Opportunity for golf’s Olympic Gold championed by the Golden Bear

2017_08_04-Jack&OlympicFlag2Golf is among the 41 sports included in the 2016 Olympic Games in Rio and along with it comes a chance to grow the game worldwide—an initiative record 18-time professional major winner Jack Nicklaus helped champion.

Alongside the International Golf Federation in 2008, Nicklaus joined Annika Sorenstam to serve as Global Ambassadors for the movement, working in tandem with the Olympic Golf Committee and representing the effort at select international events in the year leading up to the IOC’s 121st Session in Copenhagen in October 2009. It was then that a vote was made in favor of reintroducing golf to the games.

Now—eight years after becoming an ambassador—the Golden Bear, 76, will see golf included in the Olympics for the first time in his lifetime. The games get underway in Rio after this Friday’s Opening Ceremonies. Men’s and women’s events will tee off over the next two weeks to crown the first Olympic Golf champions in 112 years.

“Golf is a perfect match with Olympic ideals,” Nicklaus said. “Golf’s inherent values embody the Olympic spirit of honesty, integrity, dignity and sportsmanship. Golf has become an international game with its international stars. Our athletes finally have the thrilling opportunity to represent their respective countries on the world’s grandest sports stage and it’s something that they will remember forever.”

Golf has only been on the Olympic program twice in the history of the games, in 1900 and 1904. At the 1900 games in Paris, two events were staged: one for men and one for women. Americans Margaret Ives Abbott and Charles Edward Sands were the first Olympic champions in the two events. In 1904 in St. Louis, the women’s event was replaced by a team event.

“The reintroduction of golf to the Olympics represents a tremendous opportunity for the growth of golf in countries where it’s a developing sport,” Nicklaus said—his perspective uniquely gleaned from a global competitive career that spanned parts of five decades in addition to his work as a golf course designer in 41 different countries.

“The Olympic games are a catalyst to ignite golf’s growth and identity as an Olympic sport which is tremendous for the game. And obviously to have the opportunity to represent the Olympic golf initiative with Annika was a true honor,” Nicklaus said.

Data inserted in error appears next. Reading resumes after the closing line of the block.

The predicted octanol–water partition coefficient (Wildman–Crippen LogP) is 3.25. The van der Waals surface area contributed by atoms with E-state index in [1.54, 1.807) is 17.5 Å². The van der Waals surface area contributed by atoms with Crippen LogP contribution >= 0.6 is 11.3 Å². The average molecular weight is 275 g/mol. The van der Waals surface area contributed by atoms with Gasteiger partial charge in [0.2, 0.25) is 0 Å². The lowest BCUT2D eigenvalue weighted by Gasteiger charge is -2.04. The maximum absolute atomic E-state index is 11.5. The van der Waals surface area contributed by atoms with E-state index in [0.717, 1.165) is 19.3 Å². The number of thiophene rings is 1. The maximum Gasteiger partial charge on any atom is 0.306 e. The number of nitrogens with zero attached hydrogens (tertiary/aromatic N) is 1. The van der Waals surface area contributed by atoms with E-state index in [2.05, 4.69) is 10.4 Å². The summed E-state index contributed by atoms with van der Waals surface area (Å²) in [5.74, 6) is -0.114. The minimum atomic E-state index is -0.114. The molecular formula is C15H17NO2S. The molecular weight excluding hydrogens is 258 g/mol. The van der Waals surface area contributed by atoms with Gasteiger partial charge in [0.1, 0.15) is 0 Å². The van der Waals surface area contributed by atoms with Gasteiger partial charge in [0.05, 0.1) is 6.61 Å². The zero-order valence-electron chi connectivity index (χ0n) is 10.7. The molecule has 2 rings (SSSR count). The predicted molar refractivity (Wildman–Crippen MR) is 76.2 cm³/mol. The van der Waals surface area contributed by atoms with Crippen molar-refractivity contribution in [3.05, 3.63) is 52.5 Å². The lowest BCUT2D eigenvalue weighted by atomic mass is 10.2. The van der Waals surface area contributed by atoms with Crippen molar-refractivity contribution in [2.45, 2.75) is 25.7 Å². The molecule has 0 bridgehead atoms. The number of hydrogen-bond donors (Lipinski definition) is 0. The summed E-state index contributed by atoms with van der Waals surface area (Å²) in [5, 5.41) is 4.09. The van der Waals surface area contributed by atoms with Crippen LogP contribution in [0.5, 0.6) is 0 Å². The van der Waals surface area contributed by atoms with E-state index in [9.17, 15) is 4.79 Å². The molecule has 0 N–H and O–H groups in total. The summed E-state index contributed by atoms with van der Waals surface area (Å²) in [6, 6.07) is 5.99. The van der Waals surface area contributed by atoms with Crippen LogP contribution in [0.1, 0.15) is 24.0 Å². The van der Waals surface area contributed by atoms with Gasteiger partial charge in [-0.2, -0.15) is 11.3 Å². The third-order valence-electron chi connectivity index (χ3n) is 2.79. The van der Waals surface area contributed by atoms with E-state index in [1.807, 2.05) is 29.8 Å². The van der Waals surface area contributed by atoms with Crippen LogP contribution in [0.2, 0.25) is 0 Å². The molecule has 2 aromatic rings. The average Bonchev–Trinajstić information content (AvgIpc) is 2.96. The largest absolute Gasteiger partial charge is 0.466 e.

After a successful campaign and beginning this week, 120 players representing 41 countries now have the chance to bring home Gold, Silver, and Bronze medals for their countries.

“As I reflect on my years of competitive golf, one of the most prized things that I had in my home was a medal display which included gold medals from the U.S. Amateur, from the U.S. Open, from tournaments on the Tour, from World Cups, and from other events. Those were all very, very prized to me. Money, you can take and spend, but a gold medal is something you keep forever and treasure the memory of it—it’s something to be very proud of. To represent your country in the Olympics and to win a gold medal for that is something that will probably grow stronger over time,” Nicklaus said.

“I think the Olympics will have a great impact on the game, particularly if golf stays in the Olympics. They’ve got to put on a good show, and it’s got to be a good event. If it is, it will help the game grow greatly around the world,” he added.

Full field lists of the men’s and women’s events are included below.

Men’s

Argentina— Fabian Gomez, Emiliano Grillo
Australia— Marcus Fraser, Scott Hend
Austria—Bernd Wiesberger
Bangladesh—Siddikur Rahman
Belgium—Nicolas Colsaerts, Thomas Pieters
Brazil—Adilson da Silva
Canada—Graham DeLaet, David Hearn
Chile—Felipe Aguilar
China—Wu Ashun, Hao Tong Li
Chinese Taipei— Wein-Tang Lin, Cheng Tsung Pan
Denmark—Soren Kjeldsen, Thorbjorn Olesen
Finland— Mikko Ilonen, Roope Kakko
France—Gregory Bourdy, Julien Quesne
Germany—Alex Cejka, Martin Kaymer
Great Britain— Justin Rose, Danny Willett
India—SSP Chawrasia, Anirban Lahiri
Ireland—Padraig Harrington, Seamus Power
Italy— Nino Bertasio, Matteo Manassero
Japan—Yuta Ikeda, Shingo Katayama
Republic of Korea—Byeong Hun An, Jeunghun Wang
Malaysia—Danny Chia, Gavin Kyle Green
Mexico—Rodolfo Cazaubon
Netherlands—Joost Luiten
New Zealand—Ryan Fox, Danny Lee
Norway—Espen Kofstad
Paraguay—Fabrizio Zanotti
Philippines—Miguel Tabuena
Portugal— Ricardo Gouveia, Jose-Filipe Lima
South Africa—Brandon Stone, Jaco Van Zyl
Spain— Rafa Cabrera Bello, Sergio Garcia
Sweden—David Lingmerth, Henrik Stenson
Thailand—Kiradech Aphibarnrat, Thongchai Jaidee
U.S.A.— Rickie Fowler, Matt Kuchar, Patrick Reed, Bubba Watson
Venezuela—Johonattan Vegas

Women’s

Austria—Christine Wolf
Australia—Minjee Lee, Su Oh
Belgium—Chloe Leurguin
Brazil—Miriam Nagl, Victoria Lovelady
Canada—Brooke Henderson, Alena Sharp
China—Shanshan Feng, Xi Yu Lin
Chinese Taipei—Teresa Lu, Candie Kung
Colombia—Mariajo Uribe
Czech Republic—Klara Spilkova
Denmark—Nicole Broch Larsen, Nanna Koerstz Madsen
Finland—Ursula Wikstrom, Noora Tamminen
France—Karine Icher, Gwladys Nocera
Germany—Sandra Gal, Caroline Masson
Great Britain—Charley Hull, Catriona Matthew
Hong Kong—Tiffany Chan
India—Aditi Ashok
Ireland—Stephanie Meadow, Leona Maguire
Israel—Laetitia Beck
Italy—Giulia Molinaro, Giulia Sergas
Japan—Haru Nomura, Shiho Oyama
Republic of Korea—Inbee Park, Sei Young Kim, Amy Yang, In Gee Chun
Malaysia—Kelly Tan, Michelle Koh
Mexico—Gaby Lopez, Alejandra Llaneza
Morocco—Maha Haddioui
Norway—Suzann Pettersen, Marianne Skarpnord
New Zealand—Lydia Ko
Paraguay—Julieta Granada
Russia—Maria Verchenova
South Africa—Paula Reto, Ashleigh Simon
Spain—Carlota Ciganda, Azahara Munoz
Switzerland—Albane Valenzuela, Fabienne In-Albon
Sweden—Anna Nordqvist, Pernilla Lindberg
Thailand—Ariva Jutanugarn, Pornanong Phatlum
U.S.A.—Lexi Thompson, Stacy Lewis, Gerina Piller